Reading back on more of the comments, as a second addendum , I recall my friends buying other ( remember Epson marketing a puter?) and getting optional 20 MB drives thinking it was lunacy to buy such a huge (rofl) 110 drive, adn I trying to get Gateway to build it with a SCSI drive back then. How oh how has technology changed over the course of a short last 2 decades, and how many people sdo not realize the overall quality of life these advancements have given them– GPS, Cellular phones, cable, satelite and HD TV — and the bes for last — LIFE — lazer eye surgeries from opening drain holes to relieve eye pressure adn lazik, to robotic bypass surgery to eliminate sawing one’s sternum and reduce the trauma on one’s body – after the computer assisted scans from stress tests- which used to take 45 minutes and now take 15. There has been nothing more amazing to me in this life so far as to the endless application of techno and it’s ability to use it to advance itself in more and more everyday applications — boy have we become spoiled– and taken too much for granted. 🙂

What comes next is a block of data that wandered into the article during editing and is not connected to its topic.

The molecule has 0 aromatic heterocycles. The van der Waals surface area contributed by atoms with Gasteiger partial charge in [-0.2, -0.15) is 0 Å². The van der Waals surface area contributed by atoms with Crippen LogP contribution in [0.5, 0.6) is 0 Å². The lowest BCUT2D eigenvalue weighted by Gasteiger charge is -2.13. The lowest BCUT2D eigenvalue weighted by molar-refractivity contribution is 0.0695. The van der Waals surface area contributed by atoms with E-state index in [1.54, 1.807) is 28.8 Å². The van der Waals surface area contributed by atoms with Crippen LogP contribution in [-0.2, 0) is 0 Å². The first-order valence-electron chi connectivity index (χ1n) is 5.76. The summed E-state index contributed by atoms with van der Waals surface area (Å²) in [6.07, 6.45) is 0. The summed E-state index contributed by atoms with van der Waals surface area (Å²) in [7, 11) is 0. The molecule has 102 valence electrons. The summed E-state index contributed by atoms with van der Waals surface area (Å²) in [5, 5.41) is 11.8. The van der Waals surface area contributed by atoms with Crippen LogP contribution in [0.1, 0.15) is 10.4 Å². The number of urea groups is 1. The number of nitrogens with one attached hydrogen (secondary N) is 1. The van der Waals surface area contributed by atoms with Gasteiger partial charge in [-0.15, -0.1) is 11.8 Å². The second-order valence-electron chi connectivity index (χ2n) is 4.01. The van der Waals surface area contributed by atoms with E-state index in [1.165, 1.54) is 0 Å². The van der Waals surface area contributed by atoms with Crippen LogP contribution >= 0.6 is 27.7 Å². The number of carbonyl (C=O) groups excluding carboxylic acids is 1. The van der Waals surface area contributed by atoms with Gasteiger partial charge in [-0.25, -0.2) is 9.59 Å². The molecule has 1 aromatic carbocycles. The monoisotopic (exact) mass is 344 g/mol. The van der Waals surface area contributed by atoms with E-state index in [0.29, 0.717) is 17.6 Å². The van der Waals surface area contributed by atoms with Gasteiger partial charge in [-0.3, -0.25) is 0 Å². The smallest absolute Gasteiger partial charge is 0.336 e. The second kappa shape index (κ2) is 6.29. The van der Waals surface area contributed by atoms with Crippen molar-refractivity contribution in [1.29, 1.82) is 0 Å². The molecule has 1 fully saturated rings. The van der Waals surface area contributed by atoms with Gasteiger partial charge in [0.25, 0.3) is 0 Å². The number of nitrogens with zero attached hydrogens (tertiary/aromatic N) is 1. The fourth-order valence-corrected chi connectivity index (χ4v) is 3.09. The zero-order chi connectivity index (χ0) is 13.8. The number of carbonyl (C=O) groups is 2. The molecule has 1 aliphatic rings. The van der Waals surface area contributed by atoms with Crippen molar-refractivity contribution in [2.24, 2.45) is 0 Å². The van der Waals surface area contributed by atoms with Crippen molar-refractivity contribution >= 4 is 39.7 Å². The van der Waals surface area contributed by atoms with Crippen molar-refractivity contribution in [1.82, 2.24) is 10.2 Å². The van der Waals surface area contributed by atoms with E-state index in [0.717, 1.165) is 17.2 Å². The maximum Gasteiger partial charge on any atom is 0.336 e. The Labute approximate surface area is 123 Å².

7. Harry in Reading PA

    Oh yeah and imagine buying and seating 9 dip chips for each meg of memory you added- those were the daze- glad they are gone lol

  8. Harry in Reading PA

    Hahaha so you think your drives were small — lol 110 Mb mfm drive with my first Gateway 386 based computer– and later bought a second one for $425- HOw many 2 Tb drives will that buy today?– considering searching the web for best price ( a luxury not available then – unless you consider the command line beginnings on Delphi, Genie, or CompuServe.